How You and Your Church Can Thrive During a Pandemic

What if we used the coronavirus pandemic as an opportunity to divide our churches into small groups? (People Images via Getty Images)

I'm an extrovert. I thrive when I'm around people. I love crowds and parties. I prefer a minimum of seven hugs a day and I'm known to have two- and three-hour conversations with friends.

That's why I'm miserable right now, in this era of "social distancing." Telling me to stay away from other human beings is like depriving me of food.

I hate it. But I get it. I know we have to protect others from the spread of the dreaded coronavirus. I'm washing my hands. I'm limiting contact. My travel schedule has been cleared. I know I have to tolerate some cabin fever until the worst kind of fever is no longer a threat.

Just like you, I have to endure this. And I'm looking for the best ways to not only survive but also thrive during this global virus scare. Here are some of the steps I recommend:

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Stay fit. Your immune system will be stronger if you are exercising. If your gym is closed, do a daily routine at home. You can literally fight off disease by staying active. And don't let stress drive you to binge on junk food.

Limit your news intake. You don't have to listen to the news every 10 minutes to get a death toll—or to hear politicians argue about who's to blame for this crisis. So much of our media is spreading stress-inducing hysteria. All this panic being stirred up by the media can actually make people sick. Tune it out.

Stay positive. Joy is a medicine. Laughter releases endorphins into your system and strengthens your immune system. I'm not making light of a pandemic. But you are more prone to get sick if you are living under a pessimistic cloud. Share jokes, watch comedies, keep smiling and rejoice in the Lord. Also, read Paul's letter to the Philippians, which is called "the epistle of joy" because the word "joy" or "rejoice" appears in it 16 times.

Trust the Lord. The world is not ending. This too shall pass. The Bible says the best antidote for worry is prayer. Relax, give God your fears and quote Scriptures that build trust in His promises. Also, don't focus on conspiracy theories or silly rumors of martial law. Even though "corona" means "crown" in Spanish, this virus is not in charge. Jesus is on the throne!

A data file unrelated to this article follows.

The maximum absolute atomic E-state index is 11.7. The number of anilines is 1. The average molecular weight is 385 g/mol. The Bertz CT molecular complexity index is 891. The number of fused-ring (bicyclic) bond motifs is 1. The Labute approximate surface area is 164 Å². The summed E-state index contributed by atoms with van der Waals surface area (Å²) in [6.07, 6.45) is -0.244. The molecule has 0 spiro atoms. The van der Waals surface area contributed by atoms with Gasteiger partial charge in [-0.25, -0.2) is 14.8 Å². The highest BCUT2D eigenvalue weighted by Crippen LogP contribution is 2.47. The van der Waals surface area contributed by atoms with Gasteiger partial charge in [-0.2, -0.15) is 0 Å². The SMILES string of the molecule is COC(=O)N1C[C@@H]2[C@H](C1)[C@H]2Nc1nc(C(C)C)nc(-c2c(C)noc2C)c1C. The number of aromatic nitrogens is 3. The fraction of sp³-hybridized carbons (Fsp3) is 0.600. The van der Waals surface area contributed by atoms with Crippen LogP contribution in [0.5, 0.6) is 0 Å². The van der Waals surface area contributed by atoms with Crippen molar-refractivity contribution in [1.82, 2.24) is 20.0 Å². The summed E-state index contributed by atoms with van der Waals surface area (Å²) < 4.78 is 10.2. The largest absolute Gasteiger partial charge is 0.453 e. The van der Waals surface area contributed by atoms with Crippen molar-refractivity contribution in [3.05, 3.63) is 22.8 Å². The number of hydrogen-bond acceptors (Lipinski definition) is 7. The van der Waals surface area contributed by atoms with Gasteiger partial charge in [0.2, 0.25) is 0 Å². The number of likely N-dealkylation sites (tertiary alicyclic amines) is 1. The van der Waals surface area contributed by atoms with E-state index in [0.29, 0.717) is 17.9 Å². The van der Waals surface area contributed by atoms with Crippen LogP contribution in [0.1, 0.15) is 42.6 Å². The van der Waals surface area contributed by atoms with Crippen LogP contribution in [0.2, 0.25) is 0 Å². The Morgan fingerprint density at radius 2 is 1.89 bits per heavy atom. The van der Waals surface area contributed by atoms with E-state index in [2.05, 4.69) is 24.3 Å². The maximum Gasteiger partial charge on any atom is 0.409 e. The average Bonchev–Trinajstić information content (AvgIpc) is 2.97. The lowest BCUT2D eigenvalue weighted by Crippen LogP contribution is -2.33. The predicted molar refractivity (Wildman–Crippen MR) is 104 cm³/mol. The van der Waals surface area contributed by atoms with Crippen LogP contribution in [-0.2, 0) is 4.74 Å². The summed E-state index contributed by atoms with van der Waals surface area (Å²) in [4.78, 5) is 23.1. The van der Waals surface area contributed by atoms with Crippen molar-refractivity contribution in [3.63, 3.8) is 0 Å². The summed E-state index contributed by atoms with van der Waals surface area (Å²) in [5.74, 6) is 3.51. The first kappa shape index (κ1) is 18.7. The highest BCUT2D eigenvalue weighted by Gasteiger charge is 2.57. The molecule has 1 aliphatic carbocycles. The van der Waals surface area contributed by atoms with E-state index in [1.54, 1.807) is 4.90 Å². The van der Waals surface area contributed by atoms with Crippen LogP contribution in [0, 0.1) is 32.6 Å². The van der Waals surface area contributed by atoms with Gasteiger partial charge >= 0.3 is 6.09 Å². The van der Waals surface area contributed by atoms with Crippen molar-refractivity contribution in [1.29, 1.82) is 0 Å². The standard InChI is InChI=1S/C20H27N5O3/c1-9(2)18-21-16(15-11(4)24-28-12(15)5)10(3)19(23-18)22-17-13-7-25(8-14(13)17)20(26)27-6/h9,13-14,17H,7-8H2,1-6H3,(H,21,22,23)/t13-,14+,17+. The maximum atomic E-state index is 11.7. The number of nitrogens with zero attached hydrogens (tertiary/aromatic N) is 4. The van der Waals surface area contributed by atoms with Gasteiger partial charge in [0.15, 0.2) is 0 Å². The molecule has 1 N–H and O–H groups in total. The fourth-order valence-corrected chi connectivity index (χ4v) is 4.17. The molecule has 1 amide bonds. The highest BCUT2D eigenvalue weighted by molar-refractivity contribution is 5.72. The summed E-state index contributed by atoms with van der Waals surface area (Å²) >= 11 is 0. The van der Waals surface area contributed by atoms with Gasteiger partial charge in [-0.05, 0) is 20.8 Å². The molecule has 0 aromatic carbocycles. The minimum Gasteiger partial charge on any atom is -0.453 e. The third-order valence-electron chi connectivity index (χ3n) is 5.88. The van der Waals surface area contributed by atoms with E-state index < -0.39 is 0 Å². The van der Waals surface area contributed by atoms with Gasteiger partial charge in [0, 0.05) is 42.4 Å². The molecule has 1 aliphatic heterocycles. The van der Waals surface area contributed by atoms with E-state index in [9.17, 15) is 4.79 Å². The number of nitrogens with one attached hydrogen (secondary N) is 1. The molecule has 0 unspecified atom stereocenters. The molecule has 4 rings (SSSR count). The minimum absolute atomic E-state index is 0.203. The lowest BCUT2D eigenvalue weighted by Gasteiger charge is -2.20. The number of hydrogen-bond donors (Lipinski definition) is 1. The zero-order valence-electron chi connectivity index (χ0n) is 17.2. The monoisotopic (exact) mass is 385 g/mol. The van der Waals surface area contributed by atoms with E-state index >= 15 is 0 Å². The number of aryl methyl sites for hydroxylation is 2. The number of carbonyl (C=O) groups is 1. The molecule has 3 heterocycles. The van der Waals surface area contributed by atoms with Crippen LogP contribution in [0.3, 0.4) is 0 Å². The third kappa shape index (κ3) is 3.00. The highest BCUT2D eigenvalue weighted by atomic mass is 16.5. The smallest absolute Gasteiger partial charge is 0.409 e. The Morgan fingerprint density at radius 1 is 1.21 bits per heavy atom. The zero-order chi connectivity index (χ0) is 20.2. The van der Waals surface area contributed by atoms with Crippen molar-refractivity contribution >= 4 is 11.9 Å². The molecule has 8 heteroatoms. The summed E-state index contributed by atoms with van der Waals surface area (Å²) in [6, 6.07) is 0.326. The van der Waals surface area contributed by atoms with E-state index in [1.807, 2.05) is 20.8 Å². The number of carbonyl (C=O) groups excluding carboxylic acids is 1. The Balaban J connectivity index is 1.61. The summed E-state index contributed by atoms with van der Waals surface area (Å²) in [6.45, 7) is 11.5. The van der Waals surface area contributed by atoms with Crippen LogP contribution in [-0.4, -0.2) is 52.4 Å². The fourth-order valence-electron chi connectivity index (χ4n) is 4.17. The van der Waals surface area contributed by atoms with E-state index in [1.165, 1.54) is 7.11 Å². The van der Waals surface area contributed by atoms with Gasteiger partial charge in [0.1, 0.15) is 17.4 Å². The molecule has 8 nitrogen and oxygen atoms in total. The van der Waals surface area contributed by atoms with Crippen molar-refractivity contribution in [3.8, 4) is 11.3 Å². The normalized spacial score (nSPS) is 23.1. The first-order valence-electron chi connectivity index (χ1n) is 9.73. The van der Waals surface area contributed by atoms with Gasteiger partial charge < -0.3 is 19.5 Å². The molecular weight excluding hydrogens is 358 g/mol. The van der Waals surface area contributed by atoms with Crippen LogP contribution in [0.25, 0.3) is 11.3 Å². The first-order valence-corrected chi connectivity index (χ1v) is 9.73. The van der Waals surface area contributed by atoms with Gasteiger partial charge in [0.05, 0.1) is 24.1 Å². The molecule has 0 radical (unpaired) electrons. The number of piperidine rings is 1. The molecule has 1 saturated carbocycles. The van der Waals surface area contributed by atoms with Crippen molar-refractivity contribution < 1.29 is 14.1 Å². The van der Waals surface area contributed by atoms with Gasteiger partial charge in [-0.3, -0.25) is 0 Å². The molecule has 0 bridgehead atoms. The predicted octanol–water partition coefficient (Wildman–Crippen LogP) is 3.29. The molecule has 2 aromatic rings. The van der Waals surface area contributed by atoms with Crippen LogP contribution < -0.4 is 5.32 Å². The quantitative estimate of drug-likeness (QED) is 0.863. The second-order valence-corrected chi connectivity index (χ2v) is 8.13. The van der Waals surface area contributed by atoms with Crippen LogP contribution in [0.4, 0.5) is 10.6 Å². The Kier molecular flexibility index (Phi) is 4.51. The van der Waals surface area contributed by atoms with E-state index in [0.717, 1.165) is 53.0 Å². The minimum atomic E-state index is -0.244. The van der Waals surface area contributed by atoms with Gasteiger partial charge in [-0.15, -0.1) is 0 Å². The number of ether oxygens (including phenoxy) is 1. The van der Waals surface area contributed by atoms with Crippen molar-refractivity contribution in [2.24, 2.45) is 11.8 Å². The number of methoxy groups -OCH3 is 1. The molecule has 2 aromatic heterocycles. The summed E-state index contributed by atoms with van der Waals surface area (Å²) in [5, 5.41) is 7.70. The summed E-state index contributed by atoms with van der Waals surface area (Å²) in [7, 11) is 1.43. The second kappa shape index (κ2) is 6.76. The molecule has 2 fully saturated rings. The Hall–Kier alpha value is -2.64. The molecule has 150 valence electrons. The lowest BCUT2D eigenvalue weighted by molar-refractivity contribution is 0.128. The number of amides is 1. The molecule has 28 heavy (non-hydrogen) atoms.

Let God reset you. Whenever our normal routines are disrupted, we get an unexpected opportunity to reevaluate priorities. Even though this virus is a killer from hell, God can use it. Romans 8:28a (NASB) says: "And we know that God causes all things to work together for good to those who love God." I have already realized during this crisis that I've been too busy. The coronavirus is helping me slow down and breathe. Listen for the Holy Spirit's voice as you spend more time in solitude.

Don't stop church—but do church differently. Right now in most communities, the government has asked people to limit the size of all gatherings. The Centers for Disease Control recommends that all gatherings be limited to 50 people for the next eight weeks.

Obviously this is having a huge impact on churches. Most megachurches in the United States have switched to online services, while many smaller churches are still meeting—either because they aren't worried about contagion or they don't have the capability to broadcast online.

I believe this crisis can actually work to our advantage. What if we used the coronavirus pandemic as an opportunity to divide our churches into small groups? And what if we gathered regularly in those groups to pray for our nation and the world? Isn't it interesting that most churches can't meet for a Sunday service right now, but we are still allowed to meet in small prayer groups? God wants us to gather in clusters so that we can call heaven down to earth in a time of crisis!

(And when small groups meet for prayer, individuals don't have to sit close to each other or hold hands. But fear should not stop healthy people from praying together for an end to this crisis.)

In the book of Acts, after the first ingathering of Pentecost, believers met in homes for closer fellowship, teaching and prayer (see Acts 2:42, 46). This warm environment provided the nurture that new believers needed, so they could grow, and it provided an intimate place where believers could unite in prayer for God's intervention.

Perhaps the Holy Spirit is using this global disaster to change our ineffective methods. Just because your big services are canceled doesn't mean you can't gather groups of 10 people in homes to pray. Let's ask the Holy Spirit to break our old mindsets so we can embrace His fresh strategies.

J. Lee Grady was editor of Charisma for 11 years before he launched into full-time ministry in 2010. Today he directs The Mordecai Project, a Christian charitable organization that is taking the healing of Jesus to women and girls who suffer abuse and cultural oppression. Author of several books including 10 Lies the Church Tells Women, he has just released his newest book, Set My Heart on Fire, from Charisma House. You can follow him on Twitter at @LeeGrady or go to his website, themordecaiproject.org.

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